The same reasoning would apply to the loans which are covered by the said notifications under Section 71 of the Kerala Revenue Recovery Act. Agricultural loans and loans by the State Financial Corporation are also loans given in public interest for the purpose of economic advancement of the people of the State, to help them in agricultural operations or establishment of industries. For this reason the Kerala Revenue Recovery Act has been made applicable to such loans so that there can be a speedy recovery of such loans and the amounts can be utilised for similar objects again.

Civil Appeal Nos. 4211 of 1988, 4393 of 1988 and 4175 of 1988 pertain to agricultural loans given by a bank while Civil Appeal Nos. 12393 of 1996 and 12394 of 1996 pertain to loans given by the Kerala Financial Corporation.

Looking to the object of Section 71 we have to examine whether time-barred claims of the State Financial Corporation and the banks can be recovered under it. Is the object only speed of recovery or is it also enlargement of the right to recover? The respondent-institutions rely on the words "amount due" in Section 71 as encompassing time-barred claims also. Now, what is meant by the words "amounts due" used in Section 71 of the Kerala Revenue Recovery Act as also in the notifications issued under Section 71? Do these words refer to the amounts repayable under the terms of the loan agreements executed between the debtor and the creditor irrespective of whether the claim of the creditor has become time-barred or not? Or do these words refer only to those claims of the creditor which are legally recoverable? An amount "due" normally refers to an amount which the creditor has a right to recover. Wharton in Law Lexicon defines "due" as anything owing; that which one contracts to pay to another. In Black's Law Dictionary, 6th Edn. at page 499 the following comment appears against the word "due". "The word "due" always imports a fixed and settled obligation or liability; but with reference to the time for its payment there is considerable ambiguity in the use of the term, the precise signification being determined in each case from the context. It may mean that the debt or claim in question is now (presently or immediately) matured and enforceable, or that it matured at sometime in the past and yet remains unsatisfied, or that it is fixed and certain but the day appointed for its payment has not yet arrived.

But commonly and in the absence of any qualifying expressions, the word "due" is restricted to the first of these meanings, the second being expressed by the term "overdue" and the third by the word "payable"." There is no reference in these definitions to a time-barred debt. In every case the exact meaning of the word "due" will depend upon the context in which that word appears.

In the case of Hansraj Gupta & Ors. v. Dehra Dun- Mussoorie Electric Tramway Co. Ltd. (AIR 1933 PC 63) the Privy Council was required to interpret the words "money due" under Section 186 of the Companies Act, 1913. Section 186 dealt with the recovery of any money due to the Company from a contributory. Interpreting the words "money due", the Privy Council said that the phrase would only refer to those claims which were not time-barred. It noted that the section is concerned only with moneys due from a contributory. A debtor who is not a contributory is not affected by it. Moneys due from him can be recovered only by a suit in the Company's name. Secondly, the section creates a special procedure for obtaining payment of moneys.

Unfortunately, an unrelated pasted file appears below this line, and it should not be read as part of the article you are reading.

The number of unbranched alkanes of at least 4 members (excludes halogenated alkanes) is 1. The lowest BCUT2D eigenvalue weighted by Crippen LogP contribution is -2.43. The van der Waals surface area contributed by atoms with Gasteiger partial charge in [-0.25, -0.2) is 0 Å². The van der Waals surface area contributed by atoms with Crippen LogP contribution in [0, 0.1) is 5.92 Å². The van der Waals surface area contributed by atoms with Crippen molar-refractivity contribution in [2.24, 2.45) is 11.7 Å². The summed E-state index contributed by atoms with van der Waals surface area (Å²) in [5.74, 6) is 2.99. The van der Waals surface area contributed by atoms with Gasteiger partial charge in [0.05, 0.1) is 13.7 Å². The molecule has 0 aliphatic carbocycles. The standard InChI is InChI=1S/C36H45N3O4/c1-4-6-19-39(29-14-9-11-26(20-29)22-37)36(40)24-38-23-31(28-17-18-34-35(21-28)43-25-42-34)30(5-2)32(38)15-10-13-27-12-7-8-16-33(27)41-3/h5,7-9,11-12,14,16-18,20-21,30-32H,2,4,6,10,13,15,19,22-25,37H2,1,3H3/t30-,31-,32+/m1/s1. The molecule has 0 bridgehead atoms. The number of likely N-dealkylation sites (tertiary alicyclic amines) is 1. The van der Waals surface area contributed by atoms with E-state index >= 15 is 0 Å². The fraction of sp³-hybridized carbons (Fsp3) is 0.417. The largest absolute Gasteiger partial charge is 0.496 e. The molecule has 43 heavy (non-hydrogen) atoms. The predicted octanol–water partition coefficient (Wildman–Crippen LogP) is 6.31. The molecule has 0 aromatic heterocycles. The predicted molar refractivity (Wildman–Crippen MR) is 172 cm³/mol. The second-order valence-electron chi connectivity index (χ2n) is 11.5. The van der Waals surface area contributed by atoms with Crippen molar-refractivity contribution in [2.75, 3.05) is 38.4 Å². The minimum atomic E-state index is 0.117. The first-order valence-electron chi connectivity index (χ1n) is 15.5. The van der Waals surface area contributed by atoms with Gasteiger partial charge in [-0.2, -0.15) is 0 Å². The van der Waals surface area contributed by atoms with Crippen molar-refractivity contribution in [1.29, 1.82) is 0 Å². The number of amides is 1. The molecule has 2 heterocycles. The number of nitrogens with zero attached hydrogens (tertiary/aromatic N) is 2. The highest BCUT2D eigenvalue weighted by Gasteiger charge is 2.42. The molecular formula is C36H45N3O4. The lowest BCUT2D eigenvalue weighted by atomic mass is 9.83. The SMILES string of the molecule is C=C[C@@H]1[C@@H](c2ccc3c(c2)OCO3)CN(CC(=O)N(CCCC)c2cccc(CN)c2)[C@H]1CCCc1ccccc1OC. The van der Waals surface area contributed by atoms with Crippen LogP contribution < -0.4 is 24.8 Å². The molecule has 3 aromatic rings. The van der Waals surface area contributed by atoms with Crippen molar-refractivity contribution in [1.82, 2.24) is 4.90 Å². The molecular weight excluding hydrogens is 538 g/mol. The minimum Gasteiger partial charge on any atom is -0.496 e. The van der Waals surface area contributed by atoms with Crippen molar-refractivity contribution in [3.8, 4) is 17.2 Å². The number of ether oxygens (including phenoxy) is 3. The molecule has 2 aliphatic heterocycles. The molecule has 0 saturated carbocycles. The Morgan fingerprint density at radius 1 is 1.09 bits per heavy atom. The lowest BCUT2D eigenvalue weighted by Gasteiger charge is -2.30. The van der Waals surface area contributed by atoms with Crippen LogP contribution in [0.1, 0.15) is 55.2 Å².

It is not a section which purports to create a foundation upon which to base a claim for payment. It creates no new rights. Thirdly, the power of the court to order payment under that Section is discretionary. It may refuse to act under that section, leaving the liquidator to sue in the name of the Company. Therefore, the respondent under the procedure of Section 186 cannot be deprived of some defence or answer open to him in a suit for the same moneys.

The same reasoning would apply in the present case also. The Kerala Revenue Recovery Act does not create any new right. It merely provides a process for speedy recovery of moneys due. Therefore, instead of filing a suit, (or an application or petition under any special Act), obtaining a decree and executing it, the bank or the financial institution can now recover the claim under the Kerala Revenue Recovery Act. Since this Act does not create any new right, the person claiming recovery cannot claim recovery of amounts which are not legally recoverable nor can a defence of limitation available to a debtor in a suit or other legal proceeding be taken away under the provisions of the Kerala Revenue Recovery Act. In fact, under Section 70 of the Kerala Revenue Recovery Act, it is provided that when proceedings are taken under this Act against any person for the recovery of any sum of money due from him, such person may, at any time before the commencement of the sale of any property attached in such proceedings, pay the amount claimed and at the same time deliver a protest signed by himself to the officer issuing the demand or conducting the sale as the case may be. Sub-section (2) of Section 70 provides that when the amount is paid under protest, the officer issuing the demand or the officer at whose instance the proceedings have been initiated, shall enquire into the protest and pass appropriate orders. If the protest is accepted, the officer disposing of the protest shall immediately order the refund of whole or part of the money paid under protest. Under Sub-section (3) of Section 70, the person making a payment under protest shall have the right to institute a suit for the refund of the whole or part of the sum paid by him under protest.